# Efficient Factorials Algorithms !

Recursive Approach:

```
def calculate_factorial_recursive(number):
'''
This function takes one agruments and
returns the factorials of that number
This is naive recursive approach
'''
#base case
if number == 1 or number == 0:
return 1
return number * calculate_factorial_recursive(number - 1)
```

The Recursive approach is not the best approach. It will give

`RuntimeError: maximum recursion depth exceeded`

. for large number as python doesn't have optimized tail recursion
But it have been written for pedagogical purposes, to illustrate the effect of several fundamental algorithmic optimizations in the n factorial of a very large number.

First Improvement : Successive Multiplicative Approach This function uses the approach successive multiplication like 8! = 8 * 7 * 6 * 5 * 4 * 3 * 2 * 1

```
def calculate_factorial_multi(number):
if number == 1 or number == 0:
return 1
result = 1 # variable to hold the result
for x in xrange(1, number + 1, 1):
result *= x
return result
```

*The profiled result for this function :*

For n = 1000 -- Total time: 0.001115 s

for n = 10000 -- Total time: 0.035327 s

for n = 100000 -- Total time: 3.77454 s.

Now If we see the result from line_profiler we will see that most %time was spent in multiplication step of the above code i.e

`result *= x`

which is almost 98%.
Second Improvement : Reduce the number of successive multiplication As the multiplication is very costly especially for a large number , we can use the pattern and reduces the number of multiplication by half. Lets group the above 8! example 8! = 8 * 7 * 6 * 5 * 4 * 3 * 2 * 1 - together:

`8! = (8 * 1) * (7 * 2) * (6 * 3) * (5 * 4)`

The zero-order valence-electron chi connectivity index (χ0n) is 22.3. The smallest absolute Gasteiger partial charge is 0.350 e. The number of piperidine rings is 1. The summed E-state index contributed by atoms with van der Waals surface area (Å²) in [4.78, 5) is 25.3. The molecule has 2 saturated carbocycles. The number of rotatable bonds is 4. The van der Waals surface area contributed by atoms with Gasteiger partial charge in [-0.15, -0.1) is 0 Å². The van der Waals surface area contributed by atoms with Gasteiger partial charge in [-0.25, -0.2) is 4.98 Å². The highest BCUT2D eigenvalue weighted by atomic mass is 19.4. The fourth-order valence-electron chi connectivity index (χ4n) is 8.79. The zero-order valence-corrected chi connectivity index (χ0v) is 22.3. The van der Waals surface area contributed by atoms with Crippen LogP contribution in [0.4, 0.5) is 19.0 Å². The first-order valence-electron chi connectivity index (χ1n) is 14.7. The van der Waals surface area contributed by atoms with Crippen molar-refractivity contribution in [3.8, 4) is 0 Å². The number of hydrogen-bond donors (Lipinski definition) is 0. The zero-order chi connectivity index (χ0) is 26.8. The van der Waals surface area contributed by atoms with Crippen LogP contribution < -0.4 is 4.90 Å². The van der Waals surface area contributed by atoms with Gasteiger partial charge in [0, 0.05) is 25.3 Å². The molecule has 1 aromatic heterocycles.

which can be written as `8! = 8 * (8 + 6 = 14) * (14 + 4 = 18) * (18 + 2)`

.*so first factor is the number we are taking. second factor is the first factor plus first factor minus two from the factor and then in next we multiply the result with added result. Odd number also follows the same pattern till even just handle the case of one odd*.

Code to do the same:

Python :

```
def calculate_factorial_multi_half(number):
if number == 1 or number == 0:
return 1
handle_odd = False
upto_number = number
if number & 1 == 1:
upto_number -= 1
print upto_number
handle_odd = True
next_sum = upto_number
next_multi = upto_number
factorial = 1
while next_sum >= 2:
factorial *= next_multi
next_sum -= 2
next_multi += next_sum
if handle_odd:
factorial *= number
return factorial
```

*The profiled result for this function :*

For n = 1000 -- Total time: 0.00115 s

for n = 10000 -- Total time: 0.023636 s

for n = 100000 -- Total time: 3.65019 s

It is not optimised very much, but are at least not obscenely slow. It's shows some improvement in the mid range but didn't improved much with scaling. In this function too most of the %time is spent on multiplication:

Java Code for the same:

```
private static void calculateFactorial(int uptoValue) {
BigInteger answer=BigInteger.ONE;
boolean oddUptoValue=((uptoValue&1)==1);
int tempUptoValue=uptoValue;
if(oddUptoValue){
tempUptoValue=uptoValue-1;
}
int nextSum = tempUptoValue;
int nextMulti = tempUptoValue;
while (nextSum >= 2){
answer=answer.multiply(BigInteger.valueOf(nextMulti));
nextSum -= 2;
nextMulti += nextSum;
// long product=(tempUptoValue-i+1L)*i;
}
if(oddUptoValue){
answer=answer.multiply(BigInteger.valueOf(uptoValue));
}
System.out.println(answer);
}
```

Further Improvement : Using prime decomposition to reduce the total number of multiplication Since there are (number / ln number) prime number smaller than number so we can further reduce the total number of multiplication

```
def calculate_factorial_prime_decompose(number):
prime = [True]*(number + 1)
result = 1
for i in xrange (2, number+1):
if prime[i]:
#update prime table
j = i+i
while j <= number:
prime[j] = False
j += i
sum = 0
t = i
while t <= number:
sum += number/t
t *= i
result *= i**sum
return result
```

*The profiled result for this function :*

n = 1000 -- Total time = 0.007484 s

n = 10000 -- Total time = 0.061662 s

n = 100000 -- Total time = 2.45769 s

You can see the detailed profiled result of all the discussed algorithms prepared here, in case if you want to see.

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